Block Censorship

Deconstructing Block Censorship

Block Censorship Explained

Block censorship, also known as blockchain censorship or blockchain-resistant censorship, refers to the ability of certain technologies, particularly blockchain-based systems, to resist or prevent censorship attempts. Traditional internet infrastructure and centralized platforms can be vulnerable to censorship, as they rely on centralized control and can be subject to government intervention or manipulation.

Blockchain technology, on the other hand, offers a decentralized and distributed approach to information storage and transaction validation. By design, blockchains are resistant to censorship because they do not rely on a central authority for control or verification. Here are a few ways in which block censorship can be achieved:

  1. Decentralization: Blockchains operate in a decentralized manner, with no central authority or single point of failure. The absence of a central governing entity makes it difficult for any one entity to censor or manipulate the data stored on the blockchain.
  2. Immutability: Once information is recorded on a blockchain, it becomes extremely difficult to alter or remove. The data stored in each block is cryptographically linked to the previous block, forming an unbroken chain of transactions. This immutability prevents tampering or censorship of historical records.
  3. Consensus Mechanisms: Blockchain networks utilize consensus mechanisms to validate and agree upon the state of the blockchain. Proof-of-Work (PoW) and Proof-of-Stake (PoS) are common consensus algorithms. These mechanisms require participants (nodes) to contribute computational resources or stake their cryptocurrency holdings, respectively, to participate in block creation and transaction validation. This distributed consensus makes it challenging for any individual or group to control or manipulate the blockchain.
  4. Peer-to-Peer Communication: Blockchain networks often rely on peer-to-peer communication protocols, where nodes communicate directly with one another without intermediaries. This direct communication reduces the reliance on centralized servers or infrastructure, making it harder to censor or disrupt network activity.

By leveraging these properties, blockchain technology has the potential to provide a censorship-resistant environment for various applications, such as decentralized finance (DeFi), decentralized social media, and decentralized file storage, among others. However, it’s important to note that while blockchains can resist censorship at the protocol level, the user interfaces, applications, and gateways built on top of them can still be subject to censorship if they rely on centralized components or external factors.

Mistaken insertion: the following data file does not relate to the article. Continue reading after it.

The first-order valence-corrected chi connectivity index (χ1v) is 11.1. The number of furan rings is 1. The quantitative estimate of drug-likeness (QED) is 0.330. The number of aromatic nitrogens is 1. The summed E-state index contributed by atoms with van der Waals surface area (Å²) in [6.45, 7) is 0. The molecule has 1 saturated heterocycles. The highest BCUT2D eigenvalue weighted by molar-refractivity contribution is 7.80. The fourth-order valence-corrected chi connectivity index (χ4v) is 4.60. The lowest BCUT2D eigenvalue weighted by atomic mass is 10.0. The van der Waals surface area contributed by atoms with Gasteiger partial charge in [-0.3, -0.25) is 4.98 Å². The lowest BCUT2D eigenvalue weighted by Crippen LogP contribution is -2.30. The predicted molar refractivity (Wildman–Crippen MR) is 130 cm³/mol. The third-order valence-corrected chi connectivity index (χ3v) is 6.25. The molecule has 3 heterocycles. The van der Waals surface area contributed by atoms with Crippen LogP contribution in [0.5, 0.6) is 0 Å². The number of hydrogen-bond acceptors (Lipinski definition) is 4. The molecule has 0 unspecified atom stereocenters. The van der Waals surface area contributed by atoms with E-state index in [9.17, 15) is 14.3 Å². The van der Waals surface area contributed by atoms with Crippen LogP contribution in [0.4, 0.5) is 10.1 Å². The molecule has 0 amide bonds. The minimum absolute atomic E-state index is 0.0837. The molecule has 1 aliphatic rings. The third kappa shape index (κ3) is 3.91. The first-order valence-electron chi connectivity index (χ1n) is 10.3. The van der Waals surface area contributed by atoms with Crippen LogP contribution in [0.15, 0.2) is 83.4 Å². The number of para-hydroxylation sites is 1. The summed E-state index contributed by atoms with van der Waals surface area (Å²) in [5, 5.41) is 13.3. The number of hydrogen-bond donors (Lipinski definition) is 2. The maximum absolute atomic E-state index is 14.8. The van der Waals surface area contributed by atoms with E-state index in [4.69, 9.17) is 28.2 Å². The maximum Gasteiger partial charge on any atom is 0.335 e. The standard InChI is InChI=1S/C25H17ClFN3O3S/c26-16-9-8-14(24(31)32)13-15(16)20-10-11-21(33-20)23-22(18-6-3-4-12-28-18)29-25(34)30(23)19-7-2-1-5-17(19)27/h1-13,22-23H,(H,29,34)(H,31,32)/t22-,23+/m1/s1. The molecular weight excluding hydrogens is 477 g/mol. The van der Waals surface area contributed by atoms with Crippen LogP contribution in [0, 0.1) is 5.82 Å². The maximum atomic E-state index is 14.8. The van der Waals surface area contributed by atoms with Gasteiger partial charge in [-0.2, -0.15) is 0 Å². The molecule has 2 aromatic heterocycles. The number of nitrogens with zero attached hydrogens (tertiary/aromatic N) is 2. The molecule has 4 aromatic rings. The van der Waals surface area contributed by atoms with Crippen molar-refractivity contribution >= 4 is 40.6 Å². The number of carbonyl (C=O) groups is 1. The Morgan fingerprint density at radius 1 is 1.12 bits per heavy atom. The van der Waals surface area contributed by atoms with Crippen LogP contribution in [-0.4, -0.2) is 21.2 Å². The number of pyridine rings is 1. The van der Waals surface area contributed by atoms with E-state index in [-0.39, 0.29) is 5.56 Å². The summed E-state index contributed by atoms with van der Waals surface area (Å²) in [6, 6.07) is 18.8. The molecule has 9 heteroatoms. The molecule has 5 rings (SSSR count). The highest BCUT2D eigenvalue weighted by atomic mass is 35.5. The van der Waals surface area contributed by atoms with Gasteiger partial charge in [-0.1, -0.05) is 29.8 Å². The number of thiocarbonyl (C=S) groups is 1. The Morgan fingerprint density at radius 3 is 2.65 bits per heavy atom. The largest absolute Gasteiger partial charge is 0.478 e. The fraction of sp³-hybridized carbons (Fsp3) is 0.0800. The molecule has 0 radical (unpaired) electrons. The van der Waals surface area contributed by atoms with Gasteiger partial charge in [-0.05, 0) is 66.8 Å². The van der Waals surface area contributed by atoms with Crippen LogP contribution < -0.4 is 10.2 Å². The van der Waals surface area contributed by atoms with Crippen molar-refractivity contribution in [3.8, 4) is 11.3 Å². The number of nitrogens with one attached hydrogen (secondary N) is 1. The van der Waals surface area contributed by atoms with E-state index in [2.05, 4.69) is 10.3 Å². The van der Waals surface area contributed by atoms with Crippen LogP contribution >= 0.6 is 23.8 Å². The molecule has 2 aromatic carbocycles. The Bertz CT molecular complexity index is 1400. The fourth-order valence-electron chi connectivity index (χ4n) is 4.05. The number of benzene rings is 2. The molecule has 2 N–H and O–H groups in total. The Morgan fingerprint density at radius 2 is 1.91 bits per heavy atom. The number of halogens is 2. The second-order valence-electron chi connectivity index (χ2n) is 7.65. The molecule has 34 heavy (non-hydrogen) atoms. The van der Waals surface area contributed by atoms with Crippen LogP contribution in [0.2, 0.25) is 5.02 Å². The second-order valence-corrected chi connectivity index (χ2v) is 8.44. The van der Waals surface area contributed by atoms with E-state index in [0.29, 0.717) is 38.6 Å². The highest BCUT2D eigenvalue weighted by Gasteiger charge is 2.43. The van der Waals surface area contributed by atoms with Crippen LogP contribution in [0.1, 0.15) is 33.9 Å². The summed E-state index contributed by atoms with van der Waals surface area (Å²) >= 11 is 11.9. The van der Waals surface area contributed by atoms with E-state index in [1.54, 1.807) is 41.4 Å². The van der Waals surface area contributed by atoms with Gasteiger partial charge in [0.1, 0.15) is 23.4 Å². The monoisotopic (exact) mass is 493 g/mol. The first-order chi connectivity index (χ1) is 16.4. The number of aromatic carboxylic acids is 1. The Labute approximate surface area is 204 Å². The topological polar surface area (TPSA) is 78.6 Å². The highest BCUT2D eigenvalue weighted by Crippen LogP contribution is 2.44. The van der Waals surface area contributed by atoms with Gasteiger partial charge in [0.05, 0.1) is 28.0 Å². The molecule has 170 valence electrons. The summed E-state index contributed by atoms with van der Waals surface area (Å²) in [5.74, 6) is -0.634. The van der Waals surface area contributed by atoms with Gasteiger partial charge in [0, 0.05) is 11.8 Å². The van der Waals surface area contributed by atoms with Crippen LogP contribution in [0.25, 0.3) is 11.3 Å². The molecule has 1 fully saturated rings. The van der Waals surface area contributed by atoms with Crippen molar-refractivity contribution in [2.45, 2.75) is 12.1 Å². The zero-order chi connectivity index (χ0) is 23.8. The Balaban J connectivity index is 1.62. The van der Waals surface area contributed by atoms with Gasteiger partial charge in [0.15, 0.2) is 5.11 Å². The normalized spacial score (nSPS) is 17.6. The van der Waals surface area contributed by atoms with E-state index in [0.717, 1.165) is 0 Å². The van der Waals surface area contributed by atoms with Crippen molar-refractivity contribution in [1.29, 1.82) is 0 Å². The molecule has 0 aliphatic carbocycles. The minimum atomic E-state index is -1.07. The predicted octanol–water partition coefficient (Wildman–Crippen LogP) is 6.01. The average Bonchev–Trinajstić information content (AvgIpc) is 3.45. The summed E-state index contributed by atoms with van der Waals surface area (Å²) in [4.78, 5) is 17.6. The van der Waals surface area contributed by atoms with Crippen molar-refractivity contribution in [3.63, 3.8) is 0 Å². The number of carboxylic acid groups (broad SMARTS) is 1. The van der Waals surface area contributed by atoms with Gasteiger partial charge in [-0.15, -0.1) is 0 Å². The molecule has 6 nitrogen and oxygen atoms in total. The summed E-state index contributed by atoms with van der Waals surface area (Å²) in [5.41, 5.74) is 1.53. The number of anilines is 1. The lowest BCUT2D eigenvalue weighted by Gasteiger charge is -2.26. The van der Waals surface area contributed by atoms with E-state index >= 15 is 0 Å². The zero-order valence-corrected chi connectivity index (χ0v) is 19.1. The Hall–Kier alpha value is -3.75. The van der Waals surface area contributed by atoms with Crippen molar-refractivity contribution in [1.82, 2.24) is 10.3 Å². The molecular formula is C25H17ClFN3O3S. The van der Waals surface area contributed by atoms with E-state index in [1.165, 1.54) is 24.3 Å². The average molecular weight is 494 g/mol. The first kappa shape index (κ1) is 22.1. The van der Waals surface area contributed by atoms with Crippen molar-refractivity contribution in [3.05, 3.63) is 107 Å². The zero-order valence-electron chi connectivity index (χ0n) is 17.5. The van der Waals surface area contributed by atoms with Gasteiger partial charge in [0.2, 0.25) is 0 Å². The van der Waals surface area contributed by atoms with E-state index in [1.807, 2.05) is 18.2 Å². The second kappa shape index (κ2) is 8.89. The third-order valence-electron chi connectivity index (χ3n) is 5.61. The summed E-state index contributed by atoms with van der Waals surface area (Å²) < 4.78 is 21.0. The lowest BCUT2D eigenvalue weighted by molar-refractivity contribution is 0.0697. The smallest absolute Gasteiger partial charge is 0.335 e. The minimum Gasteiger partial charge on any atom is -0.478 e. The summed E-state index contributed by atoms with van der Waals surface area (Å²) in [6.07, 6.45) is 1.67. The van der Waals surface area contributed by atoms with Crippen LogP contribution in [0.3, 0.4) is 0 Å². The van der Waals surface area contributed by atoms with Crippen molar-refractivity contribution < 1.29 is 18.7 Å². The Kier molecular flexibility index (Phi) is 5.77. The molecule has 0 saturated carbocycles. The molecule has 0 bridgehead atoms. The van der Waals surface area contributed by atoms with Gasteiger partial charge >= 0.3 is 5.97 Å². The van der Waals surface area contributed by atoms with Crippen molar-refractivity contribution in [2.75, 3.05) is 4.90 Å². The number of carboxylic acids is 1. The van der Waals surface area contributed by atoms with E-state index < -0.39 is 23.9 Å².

Bitcoin & Block Censorship

Bitcoin, as a decentralized blockchain network, is also designed to resist block censorship. In the Bitcoin network, transactions are broadcasted to a distributed network of nodes, and miners compete to solve complex mathematical puzzles to validate transactions and add them to the blockchain. The consensus mechanism in Bitcoin is based on Proof-of-Work (PoW), where miners must invest computational resources to secure the network and earn the right to add blocks.

The decentralized nature of the Bitcoin network means that no single entity or group has the power to control or manipulate transactions. Transactions are propagated and validated by multiple nodes in the network, and achieving consensus among a majority of nodes is necessary to confirm and include transactions in blocks. Furthermore, once transactions are included in a block and added to the Bitcoin blockchain, they become part of a permanent and immutable record. The cryptographic linking of blocks ensures that altering or censoring previously recorded transactions would require an impractical amount of computational power and would be easily detectable by other nodes in the network.

However, miners in the Bitcoin network have some degree of control over which transactions they include in the blocks they mine, which gives them the ability to exercise transaction censorship. Miners have the discretion to choose which transactions to include in the blocks they mine. They may prioritize transactions with higher transaction fees or give preference to transactions from specific users or entities. Or, some Bitcoin miners, such as Marathon, have refused transactions arising from OFAC-sanctioned individuals or nations. By intentionally excluding certain transactions from the blocks they mine, miners can delay or prevent those transactions from being confirmed and added to the blockchain.

Regulatory Issues